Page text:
The story is well-known, but in case you are new to these parts, I’ll tell it again. It won’t take long so sit up and listen, especially those people shuffling about aimlessly at the back. Traditionally, grapes for wine-making have been grown between the 30th and 50th parallels in both the northern and southern hemispheres but Thailand has pioneered wine production in a narrow band between the 14th and 18th parallels. Years of research, testing and development have opened up new frontiers in Thai wine-making resulting in the so-called “New Latitude Wines”. Not long ago it was thought impossible, but now award-winning wines are being made from grapes grown at the exotic tropical latitude of 14.3 degrees north of the Equator. Although there are only a handful of wineries in Thailand (seven, to be exact), some of them are winning prestigious awards at international wine competitions.
Prayut Piangbunta (Chief Winemaker and Director of Khao Yai)
The Chenin Blanc (Shen-ihn BLAHN) grape originally hails from France’s Loire Valley but seems to do exceptionally well in Thailand. It’s the speciality of the PB Khao Yai Winery which is near the Khao Yai National Park. That’s the huge mountainous area just south of Nakhon Ratchasima at the south-western boundary of the Khorat Plateau. It covers an area of almost two hundred square miles with its endless hills, evergreen forests and grasslands. It’s the home to over three hundred species of birds and over sixty species of mammals, including the Asian black bear, the gaur, the gibbon and the pig-tailed macaque, to name but four of them. And in case you’re wondering, a gaur is a big cow-like thing with horns at the front, and a pig-tailed macaque is a monkey with a tail like a pig, rather than a monkey with a pig-tail, if you get my meaning. (I think your mind is beginning to wander – Ed.)
Ah yes, PB Khao Yai Winery. It lies in an 800-acre plantation and with two fully-accredited Thai winemakers and state-of-the-art technology, it has the capacity to produce 600,000 bottles a year. The letters PB incidentally, are the initials of Dr. Piya Bhirombhakdi, who founded the company in 1989. The winery makes three Chenin Blancs, the entry-level Sawasdee (Bt. 670), the PB Valley Khao Yai Reserve, and the top-of-the-range Pirom PB Valley Khao Yai Reserve. They’re all made by Prayut Piangbunta, Thailand’s first native-born winemaker who is also the Chief Winemaker and Director of Khao Yai.
PB Valley Khao Yai Reserve Chenin Blanc 2012 (white), Thailand (Bt. 790 @ various outlets)
This is a very pale gold colour with a fascinating floral bouquet of green apples, peaches and hints of citrus. It takes a while for the aroma to fully develop, so do give it time. The wine has a pleasingly soft and smooth mouth-feel with a good dash of zesty acidity. Slosh it around in your mouth and you’ll discover a medium-bodied, well-balanced and attractive wine with soft fruit on the palate as well as dash of green apples, pineapple and dried herbs. There’s a hint of vanilla there too, which results from the wine being partly aged in French oak for twelve months.
At 13.5% alcohol content, the wine is medium-bodied with a pleasing citrus finish and a touch of attractive acidity. To my mind, it has a kind of Thai feel about it and it would make a splendid apéritif because the zingy acidity would perk up the taste buds. For the same reason you could serve this with fish (smoked salmon comes to mind) but it would partner fish or chicken in a mild creamy sauce. It would work well with many mild Thai and Chinese dishes too, but serve it really well-chilled. The makers recommend 11-14°C but a degree or two lower won’t do it any harm, for in this land of sunshine, it’ll warm up all too quickly. And by the way, this wine won a Silver Medal at the UK’s prestigious Decanter World Wine Awards of 2014, a brilliant achievement for the winery.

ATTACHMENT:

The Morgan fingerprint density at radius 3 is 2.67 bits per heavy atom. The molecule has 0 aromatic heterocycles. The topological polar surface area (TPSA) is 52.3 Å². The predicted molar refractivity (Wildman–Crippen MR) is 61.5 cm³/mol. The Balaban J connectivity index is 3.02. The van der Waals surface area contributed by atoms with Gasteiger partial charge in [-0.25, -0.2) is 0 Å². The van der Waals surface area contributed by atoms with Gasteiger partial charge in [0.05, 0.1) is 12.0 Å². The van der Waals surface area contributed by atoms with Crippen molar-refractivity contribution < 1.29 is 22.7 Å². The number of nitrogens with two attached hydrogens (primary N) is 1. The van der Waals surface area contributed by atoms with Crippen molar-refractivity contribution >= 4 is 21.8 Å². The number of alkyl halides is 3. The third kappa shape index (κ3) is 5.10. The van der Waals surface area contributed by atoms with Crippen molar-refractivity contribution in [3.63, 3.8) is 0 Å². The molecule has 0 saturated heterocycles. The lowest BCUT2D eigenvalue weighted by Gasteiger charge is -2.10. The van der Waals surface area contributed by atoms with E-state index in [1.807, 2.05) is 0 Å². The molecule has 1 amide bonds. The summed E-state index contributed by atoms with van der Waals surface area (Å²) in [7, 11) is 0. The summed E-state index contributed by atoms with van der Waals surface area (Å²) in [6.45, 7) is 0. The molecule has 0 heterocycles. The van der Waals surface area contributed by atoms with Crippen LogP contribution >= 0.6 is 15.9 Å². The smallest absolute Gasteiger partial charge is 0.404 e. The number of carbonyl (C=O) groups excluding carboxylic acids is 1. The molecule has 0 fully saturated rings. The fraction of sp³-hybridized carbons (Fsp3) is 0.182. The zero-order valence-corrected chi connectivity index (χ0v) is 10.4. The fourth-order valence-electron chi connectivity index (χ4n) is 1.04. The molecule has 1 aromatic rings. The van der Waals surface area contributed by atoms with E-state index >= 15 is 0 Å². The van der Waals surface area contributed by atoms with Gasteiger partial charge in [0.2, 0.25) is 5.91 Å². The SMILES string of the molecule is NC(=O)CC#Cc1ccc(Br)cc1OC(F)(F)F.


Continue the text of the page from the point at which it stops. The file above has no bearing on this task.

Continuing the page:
Pirom PB Valley Khao Yai Reserve Chenin Blanc 2013 (white), Thailand (Various outlets, Bt. 1,870)
Khao Yai Winery’s top Chenin Blanc is produced from the best fruit of the vintage, ensuring the highest possible quality. It’s the most delicate colour; the lightest gold that you can imagine. There’s a kaleidoscope of floral aromas: passion fruit, pears, gooseberries, ripe bananas, dried herbs and a dash of spice. You might also pick up a faint hint of pear drops.
It’s a medium-bodied very dry wine with exotic fruit and citrus tastes and framed in a fine balance of acidity. There’s a lovely fruity, slightly peppery finish too. The wine has a real touch of authority as well as a pleasingly smooth texture and to my mind it must be Khao Yai’s best Chenin Blanc vintage yet. If you enjoy dry, firm whites then do give it a try. The makers suggest that you could serve it with seafood but even at 13.5% alcohol, I’ve enjoyed it on its own as an apéritif. You may need to do a bit of searching for these wines because they seem to sell quickly. However, I’m told that you can often find them at Makro, Villa, Big C and Foodland and sometimes at Eataly (Jomtien) and Aroy Italy (Sukhumvit). The more I taste Khao Yai wines, the more I am convinced that through their aroma, taste and texture, Khun Prayut has captured something essentially Thai.
If you’re feeling like a break from the city, you can actually visit the PB Khao Yai Winery because it’s only a couple of hours drive up the expressway from Bangkok or a bit longer from Pattaya. You can check the opening times, travel directions and GPS coordinates on their website using the QR code below. Tours of the winery are available and it also has an excellent restaurant. Of course, there’s the added incentive that if you venture into Khao Yai National Park you might even see an Asian black bear, a gaur, a gibbon or a pig-tailed macaque. Just don’t get too close to the bear.